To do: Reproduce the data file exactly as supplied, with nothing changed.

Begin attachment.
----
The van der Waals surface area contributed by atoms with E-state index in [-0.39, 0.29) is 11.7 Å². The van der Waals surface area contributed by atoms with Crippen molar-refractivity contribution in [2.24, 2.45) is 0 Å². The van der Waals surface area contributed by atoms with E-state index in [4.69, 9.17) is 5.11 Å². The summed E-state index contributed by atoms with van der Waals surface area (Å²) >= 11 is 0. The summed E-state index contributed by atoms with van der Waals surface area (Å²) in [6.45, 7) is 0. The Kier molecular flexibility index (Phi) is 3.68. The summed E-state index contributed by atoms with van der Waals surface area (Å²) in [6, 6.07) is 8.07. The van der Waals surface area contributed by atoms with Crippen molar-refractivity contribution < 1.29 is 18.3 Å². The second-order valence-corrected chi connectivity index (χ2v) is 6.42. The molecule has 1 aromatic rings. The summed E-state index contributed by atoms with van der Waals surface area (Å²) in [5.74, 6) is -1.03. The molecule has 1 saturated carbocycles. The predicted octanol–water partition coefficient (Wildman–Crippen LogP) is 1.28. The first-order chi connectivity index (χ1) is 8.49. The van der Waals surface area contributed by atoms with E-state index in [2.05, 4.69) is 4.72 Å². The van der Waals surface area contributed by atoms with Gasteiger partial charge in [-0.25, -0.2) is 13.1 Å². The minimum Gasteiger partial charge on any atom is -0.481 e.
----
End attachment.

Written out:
The van der Waals surface area contributed by atoms with E-state index in [-0.39, 0.29) is 11.7 Å². The van der Waals surface area contributed by atoms with Crippen molar-refractivity contribution in [2.24, 2.45) is 0 Å². The van der Waals surface area contributed by atoms with E-state index in [4.69, 9.17) is 5.11 Å². The summed E-state index contributed by atoms with van der Waals surface area (Å²) >= 11 is 0. The summed E-state index contributed by atoms with van der Waals surface area (Å²) in [6.45, 7) is 0. The Kier molecular flexibility index (Phi) is 3.68. The summed E-state index contributed by atoms with van der Waals surface area (Å²) in [6, 6.07) is 8.07. The van der Waals surface area contributed by atoms with Crippen molar-refractivity contribution < 1.29 is 18.3 Å². The second-order valence-corrected chi connectivity index (χ2v) is 6.42. The molecule has 1 aromatic rings. The summed E-state index contributed by atoms with van der Waals surface area (Å²) in [5.74, 6) is -1.03. The molecule has 1 saturated carbocycles. The predicted octanol–water partition coefficient (Wildman–Crippen LogP) is 1.28. The first-order chi connectivity index (χ1) is 8.49. The van der Waals surface area contributed by atoms with E-state index in [2.05, 4.69) is 4.72 Å². The van der Waals surface area contributed by atoms with Gasteiger partial charge in [-0.25, -0.2) is 13.1 Å². The minimum Gasteiger partial charge on any atom is -0.481 e.